Category Archives: Duvel Moortgat

#162 – Duvel Groen

#162 - Duvel Groen

Size: 250 ml

ABV: 7.5 %

Red devils are commonplace in myth and folklore (and Old Trafford), but very few people have heard of a green devil. The archetypal golden ale of Belgium – Duvel (#34) has been sold successfully around the world, resplendent in it’s red and white packaging. It does however have a more reclusive brother beer – the Duvel Groen (Green) which is much harder to track down.

Duvel Groen is essentially the same beer as the normal Duvel, in that it uses exactly the same ingredients. Same yeast, same Styrian and Golding hops, same pilsner malt. The big difference is the timing. After about thirty days of the first fermentation, the brewmaster at Duvel Moortgat usually brings in his taste panel, whom once satisfied, sign off the beer for its secondary fermentation in the bottle, with additional yeast and sugar. Not all the beer however has always been sent on for bottle conditioning. There are those, particularly staff within the brewery, who have enjoyed the flavour which results from cold-filtering the first batch of single-fermented Duvel. This has then been bottled and given the green label.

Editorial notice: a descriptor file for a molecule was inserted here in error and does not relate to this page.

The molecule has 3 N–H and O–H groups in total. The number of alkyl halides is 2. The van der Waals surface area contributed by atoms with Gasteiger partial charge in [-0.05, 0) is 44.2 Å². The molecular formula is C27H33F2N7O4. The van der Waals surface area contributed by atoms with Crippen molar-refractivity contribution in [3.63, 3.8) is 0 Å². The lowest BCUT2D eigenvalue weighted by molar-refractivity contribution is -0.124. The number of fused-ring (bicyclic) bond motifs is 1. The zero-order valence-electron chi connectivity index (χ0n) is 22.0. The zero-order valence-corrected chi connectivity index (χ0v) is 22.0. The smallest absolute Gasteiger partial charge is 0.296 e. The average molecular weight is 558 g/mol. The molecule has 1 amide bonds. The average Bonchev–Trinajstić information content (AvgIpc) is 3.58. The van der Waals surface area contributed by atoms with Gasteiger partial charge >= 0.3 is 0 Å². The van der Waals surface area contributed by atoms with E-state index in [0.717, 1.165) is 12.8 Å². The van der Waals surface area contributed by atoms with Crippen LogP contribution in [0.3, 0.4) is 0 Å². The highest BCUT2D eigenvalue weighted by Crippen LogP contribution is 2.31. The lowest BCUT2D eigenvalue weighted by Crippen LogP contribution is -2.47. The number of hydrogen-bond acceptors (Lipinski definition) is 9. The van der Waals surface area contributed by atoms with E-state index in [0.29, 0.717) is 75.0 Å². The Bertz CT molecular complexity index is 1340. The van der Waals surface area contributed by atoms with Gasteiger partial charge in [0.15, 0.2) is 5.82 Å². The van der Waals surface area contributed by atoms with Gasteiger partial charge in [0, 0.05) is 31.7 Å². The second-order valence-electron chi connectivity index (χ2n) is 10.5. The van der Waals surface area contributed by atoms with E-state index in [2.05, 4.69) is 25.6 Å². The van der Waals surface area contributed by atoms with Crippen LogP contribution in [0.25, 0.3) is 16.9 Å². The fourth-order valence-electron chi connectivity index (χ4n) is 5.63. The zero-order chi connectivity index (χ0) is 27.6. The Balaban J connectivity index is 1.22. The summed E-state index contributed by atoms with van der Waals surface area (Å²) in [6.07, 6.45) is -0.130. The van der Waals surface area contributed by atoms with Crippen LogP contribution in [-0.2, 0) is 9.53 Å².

The bottled Duvel Groen is rarely seen outside of Belgium, and only in Belgium in selected locations. There has been however more recently a draft Duvel, again labelled in green, which made its way to export, but although it follows the same processes as above before being kegged, isn’t exactly the same beer, as it weighs in only at 6.8%, but is essentially the red Duvel sent to keg as opposed to a 250ml bottle.

Either way I was particularly excited to be trying this rarer beer. If the CEO of Duvel Moortgat can be believed, then this beer is essentially a lighter and crisper version of the red classic, with all the developing flavours of the brother beer, but one that is lower in alcohol and carbonation. My overall impression however was that it was further from the real Duvel than they imagined it to be. It did have hints of the wicked edge that we have come to enjoy from Duvel, but it lacked any kind of bite that you might expect from a 7.5% beer. It faded fast and by the end I was hankering for the original. Here is categoric proof that green devils are much less menacing than red ones.